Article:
Fourth, The HST handcuffs the provincial government from writing tax policies that would benefit BC, something that we have been able to do in the past. Now all sale tax policies will be written in Ottawa.

And finally, voters are still angry about being deceived by the Liberals and know they cannot be trusted, especially when it comes to the HST.

The Liberals said they were against it before the election, They then brought it in without any consultation. This angered not only the general public, but those business sectors that were promised to be consulted before any such tax would be implemented.

They promised it would be revenue-neutral, but it isn’t.

They promised it would create over 100,000 new jobs and lower prices, but that isn’t the case.

B.C. families know the HST is bad for them, and they remember how the Liberals lied to them when they brought it in.

For those living in Skeena, a constituency that has been hit so hard in past years, the HST and the deceit hurts even more.

That is why I am encouraging all British Columbians to vote “yes” to scrap the HST in the referendum.

Robin Austin is the MLA for the Skeena riding.

Just Posted

TDCSS to end on-campus daycare service

NWCC committed to finding licenced provider to fill space

Terrace teen honoured at Commonwealth writing competition

Ariadna Sullivan among 12,000 entrants vying for top awards

VIDEO: Researchers rely on drones to survey aftermath of B.C. wildfires

UBC researchers are using aerial drones to study the historic 2017 wildfires in the province

Rent continues to rise in Prince Rupert, drops in Terrace

A report from Canadian Mortage and Housing Corporation shows the average rent has risen by $132

Cops targeting risky behaviour, auto crime

Holiday campagaigns aim to keep roads safe, valuables protected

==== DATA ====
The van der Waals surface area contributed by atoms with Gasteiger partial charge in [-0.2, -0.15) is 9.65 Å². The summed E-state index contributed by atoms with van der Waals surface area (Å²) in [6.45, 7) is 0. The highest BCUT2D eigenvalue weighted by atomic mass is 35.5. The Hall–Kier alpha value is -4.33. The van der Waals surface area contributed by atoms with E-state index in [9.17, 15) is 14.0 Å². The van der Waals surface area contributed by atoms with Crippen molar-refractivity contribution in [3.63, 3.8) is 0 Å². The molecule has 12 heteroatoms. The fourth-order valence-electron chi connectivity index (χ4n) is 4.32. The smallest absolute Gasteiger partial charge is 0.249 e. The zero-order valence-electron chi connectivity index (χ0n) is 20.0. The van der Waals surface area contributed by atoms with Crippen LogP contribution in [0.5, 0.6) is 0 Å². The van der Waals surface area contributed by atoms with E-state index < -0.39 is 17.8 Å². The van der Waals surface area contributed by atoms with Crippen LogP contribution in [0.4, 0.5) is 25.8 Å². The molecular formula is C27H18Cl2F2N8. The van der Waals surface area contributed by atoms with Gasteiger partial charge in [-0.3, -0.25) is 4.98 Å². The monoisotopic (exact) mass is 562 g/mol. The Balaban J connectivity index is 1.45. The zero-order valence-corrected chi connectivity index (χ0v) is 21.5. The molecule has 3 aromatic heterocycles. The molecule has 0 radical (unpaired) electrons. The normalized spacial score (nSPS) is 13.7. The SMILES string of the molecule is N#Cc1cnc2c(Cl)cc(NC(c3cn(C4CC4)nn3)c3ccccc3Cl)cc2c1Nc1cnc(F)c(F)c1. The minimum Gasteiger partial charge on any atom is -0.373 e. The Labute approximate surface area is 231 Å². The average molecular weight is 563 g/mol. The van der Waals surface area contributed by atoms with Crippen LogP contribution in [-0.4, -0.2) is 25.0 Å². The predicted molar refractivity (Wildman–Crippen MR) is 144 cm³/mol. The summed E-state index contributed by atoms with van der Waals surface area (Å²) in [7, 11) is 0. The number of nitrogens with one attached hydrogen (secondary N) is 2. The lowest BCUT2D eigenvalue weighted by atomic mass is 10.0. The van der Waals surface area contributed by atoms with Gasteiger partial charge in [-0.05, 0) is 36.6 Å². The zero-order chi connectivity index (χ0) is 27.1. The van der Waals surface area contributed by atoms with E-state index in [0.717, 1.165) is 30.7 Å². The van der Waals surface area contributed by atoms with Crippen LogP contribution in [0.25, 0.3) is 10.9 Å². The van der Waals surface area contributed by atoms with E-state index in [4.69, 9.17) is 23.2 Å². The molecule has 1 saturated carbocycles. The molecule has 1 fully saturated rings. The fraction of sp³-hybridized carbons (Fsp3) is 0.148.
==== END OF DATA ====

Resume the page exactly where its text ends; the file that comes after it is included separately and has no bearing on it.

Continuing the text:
Pool upgrade on budget, slightly behind

Completion is set for March 30, and opening will likely be late-April, early-May

Owl found dead after eating rat poison leaves B.C. woman concerned

After finding the owl on her Surrey property, Christine Trozzo says the poison is a concern for kids

Change to CPP death benefit panned as insufficient to cover funeral costs

Funeral Services Association of Canada lobbied governments to raise the value to $3,580

#MeToo at work: Employers play a role in fixing culture of sexual harassment

B.C. workplaces are getting ahead of being the next MeToo debacle, calling on experts to train staff

B.C. woman brain injured in crash as a baby gets $1.1 million in damages

Trial heard the woman was 16 months old, being carried by her mother when they were both hit

Court denies WestJet’s bid to toss out discrimination lawsuit of former worker

Mandalena Lewis is suing WestJet over allegations of gender-based discrimination

VIDEO: 3 months later, rescued sea lion released back into ocean

The young animal was found in Campbell River three months ago

Sagmoen neighbours recall alleged hammer attack

Woman was screaming outside Maple Ridge townhouse in 2013

Accused B.C. drug smuggler to be extradited

Supreme Court of Canada upholds extradition order for accused Shuswap drug smuggler, Colin Martin

Most Read